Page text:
Sponsored post on behalf of Mom Central Consulting for American Heritage Chocolate.
Chocolate lovers, you’ve come to the right place! Here is something extra special. 18th century chocolate meets 17th century pudding.
This decadent chocolate steamed pudding celebrates the rich heritage of a beloved and traditional dessert originating in England in the 17th century and brought to colonial America.
It was my mom who introduced me to steamed puddings. It’s always been the tradition in my family for my mom to make a steamed pudding every year for Christmas and New Year’s (two different kinds and both equally amazing). She’s been making them since I was a little girl and it’s something we all look forward to every year.
Steamed puddings have been a long-held Christmas tradition in England since the 17th century and this tradition was continued by the early American settlers. The most common is plum or fig pudding, made in a special steamed pudding mold of various shapes and sizes. (Think lyrics from “We Wish You a Merry Christmas”: “Oh, bring us a figgy pudding, oh bring us a figgy pudding…”) If you’ve always wondered what on earth a “figgy pudding” is, now you know! The method for making it is similar to this chocolate pudding only the ingredients (including chopped figs) are different. Steamed puddings have traditionally been made using flour, breadcrumbs, or torn up pieces of bread.
Here is a very traditional Christmas pudding, often garnished with a sprig of holly (photo courtesy of Wikipedia). Traditionally pumped so full of brandy as a preservative, and for flavor, that the pudding would virtually last years! It is then lit on fire just before serving.
Despite their popularity for so many centuries, it’s unfortunate that, though common in the colonial days of our country, they are relatively unknown today. Yet another tradition that’s sadly been lost. I have yet to meet someone here outside my own family who has ever tried one, and most people have never heard even of them. The only “pudding” widely known today is the custard/mousse kind.
So I’ve developed this recipe in celebration of a rich heritage of steamed puddings (thus the “heritage” in the title) and have added a modern twist – chocolate! I’ve partnered, fittingly, with American Heritage Historic Chocolate to bring you a delicious, decadent dessert using the very best of the best chocolate available.
For the sentimental patriot. And for anyone who loves chocolate.
Sink your teeth into this while I tell you a little more about this historic chocolate.
American Heritage Historic Chocolate is a subsidiary of Mars. And something I never knew until a week ago is that the birthplace of Mars Chocolate is…Tacoma! The first factory from the early 20th century is in downtown Tacoma, just 20 minutes away from where I live. Now an abandoned building but with so much history behind it. I’ve always been sentimental and knowing this made me even more eager to accept the invitation to try this chocolate.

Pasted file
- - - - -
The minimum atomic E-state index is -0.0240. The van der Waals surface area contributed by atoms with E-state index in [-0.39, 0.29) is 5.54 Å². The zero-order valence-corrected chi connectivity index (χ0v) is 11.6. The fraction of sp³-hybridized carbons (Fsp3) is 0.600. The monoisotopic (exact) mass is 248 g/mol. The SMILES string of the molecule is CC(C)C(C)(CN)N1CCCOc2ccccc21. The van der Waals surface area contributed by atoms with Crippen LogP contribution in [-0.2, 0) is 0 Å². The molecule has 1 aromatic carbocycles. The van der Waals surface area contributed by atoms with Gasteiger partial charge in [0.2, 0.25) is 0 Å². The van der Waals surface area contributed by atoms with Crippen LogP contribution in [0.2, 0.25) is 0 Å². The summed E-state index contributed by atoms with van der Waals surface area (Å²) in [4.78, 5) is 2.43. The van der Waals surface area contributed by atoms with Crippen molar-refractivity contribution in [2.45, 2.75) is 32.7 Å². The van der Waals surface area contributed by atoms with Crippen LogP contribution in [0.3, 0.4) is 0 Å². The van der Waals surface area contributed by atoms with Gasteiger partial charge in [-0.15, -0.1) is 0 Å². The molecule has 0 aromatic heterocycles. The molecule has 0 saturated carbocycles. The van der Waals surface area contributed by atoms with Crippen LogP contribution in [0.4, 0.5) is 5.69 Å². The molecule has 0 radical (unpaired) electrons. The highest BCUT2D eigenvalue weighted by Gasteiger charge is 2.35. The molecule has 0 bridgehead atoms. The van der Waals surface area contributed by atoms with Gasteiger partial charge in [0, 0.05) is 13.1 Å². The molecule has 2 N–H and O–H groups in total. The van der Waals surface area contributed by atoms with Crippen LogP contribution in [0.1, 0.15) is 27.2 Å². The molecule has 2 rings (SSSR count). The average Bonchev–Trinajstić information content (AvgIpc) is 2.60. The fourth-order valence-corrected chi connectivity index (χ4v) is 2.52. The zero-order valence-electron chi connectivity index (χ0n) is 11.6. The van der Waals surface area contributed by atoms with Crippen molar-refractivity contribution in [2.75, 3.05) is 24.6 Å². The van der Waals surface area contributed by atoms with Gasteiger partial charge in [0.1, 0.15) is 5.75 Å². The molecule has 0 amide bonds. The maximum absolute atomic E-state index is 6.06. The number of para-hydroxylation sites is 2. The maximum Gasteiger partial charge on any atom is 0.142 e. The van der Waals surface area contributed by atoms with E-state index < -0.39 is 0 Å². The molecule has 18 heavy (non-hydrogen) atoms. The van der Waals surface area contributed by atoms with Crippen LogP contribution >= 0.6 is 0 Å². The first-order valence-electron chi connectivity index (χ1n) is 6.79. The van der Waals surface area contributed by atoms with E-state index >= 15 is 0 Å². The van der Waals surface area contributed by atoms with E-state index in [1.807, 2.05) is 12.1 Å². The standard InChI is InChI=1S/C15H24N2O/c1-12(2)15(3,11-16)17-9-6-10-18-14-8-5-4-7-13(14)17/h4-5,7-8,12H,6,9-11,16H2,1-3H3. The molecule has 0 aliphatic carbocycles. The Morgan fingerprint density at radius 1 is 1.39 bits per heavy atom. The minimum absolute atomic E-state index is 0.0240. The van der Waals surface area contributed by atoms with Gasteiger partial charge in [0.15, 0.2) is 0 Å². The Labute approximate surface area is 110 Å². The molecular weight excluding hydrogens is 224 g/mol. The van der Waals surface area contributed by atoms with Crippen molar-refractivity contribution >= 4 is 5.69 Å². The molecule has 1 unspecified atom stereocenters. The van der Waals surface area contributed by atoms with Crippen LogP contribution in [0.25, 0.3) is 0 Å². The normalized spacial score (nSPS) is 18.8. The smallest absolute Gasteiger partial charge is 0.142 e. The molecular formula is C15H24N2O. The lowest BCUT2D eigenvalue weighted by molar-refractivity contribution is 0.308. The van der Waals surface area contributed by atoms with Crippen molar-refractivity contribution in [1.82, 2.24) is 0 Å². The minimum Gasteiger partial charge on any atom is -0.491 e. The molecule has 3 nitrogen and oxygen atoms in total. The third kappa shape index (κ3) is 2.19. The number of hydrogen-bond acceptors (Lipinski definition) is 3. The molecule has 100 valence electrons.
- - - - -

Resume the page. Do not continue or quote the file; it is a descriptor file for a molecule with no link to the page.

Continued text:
I need to emphasize that I only write about products that I personally like. And I usually don’t review them – I simply demonstrate how I use them in my recipes. But I am particularly impressed with this chocolate and want to share a few of my thoughts about it with you.
This chocolate is made from an authentic 1750’s recipe. Mildly spicy and slightly sweet, it’s flavored with a blend of spices and ingredients that were available during colonial times, such as cinnamon, anise, nutmeg, orange, chili pepper, and vanilla. It’s certified Kosher, made with all-natural ingredients and no preservatives. American Heritage Chocolate is available for sale at over 130 living history museums and sites across the United States and Canada and also on their website. I’m thrilled that they’ve recreated this historic recipe in an effort to preserve a piece of our American heritage. I’ve also learned that there are a couple of living history museums right here in Washington that feature this chocolate (there’s a complete list on their website). I’m looking forward to taking my family for a visit!
Chocolate lovers, you may also be interested in this really neat, interactive History of Chocolate Timeline on American Heritage Chocolate’s website.
Here, have another slice for good measure – this time with some whipped cream sprinkled with more chocolate.
I’m really impressed with the flavor and texture of this chocolate. I pulled out another brand of chocolate from my cupboard to do a side-by-side taste comparison – a very reputable, highly acclaimed brand of dark chocolate with the same cacao content. There was no question in my mind which one came out ahead. I had three other adult members of my family try both without knowing which one they were sampling. The verdict was unanimous: American Heritage Historic Chocolate was the winner – by a long shot.
The other brand (like most dark chocolate brands I’ve sampled) had a sharp, fairly bitter, almost harsh flavor with a faint fruity aftertaste. The texture was hard and waxy. American Heritage has a smooth, almost velvety texture and a very deep, warm, even comforting flavor. And not just one flavor – the longer you let it melt on your tongue the more layers of flavor come through. I tasted – and so did my family – what seemed like a pleasant cherry-like flavor which was pronounced even in the steamed pudding. There are also warm spicy undertones – cinnamon, anise, nutmeg – that leave a slight tingly sensation in your mouth. I sampled each of their products and these flavors are consistent throughout each product. Somehow the flavor of this chocolate really is reminiscent of days gone by and for me elicits a feeling of nostalgia. Perhaps it’s those “comforting” flavor combinations that bring back memories of my mother’s kitchen, grandma’s house, childhood…home.
Not that I was born in the 18th century (though there are days I sure feel like it!), but you get the drift.
Bottom line: This dark chocolate is superb. The flavor is unique and unlike any other dark chocolate I’ve tried. Once you’ve tasted it you would recognize it again. The flavor is unmistakable. And it’s the best I’ve had.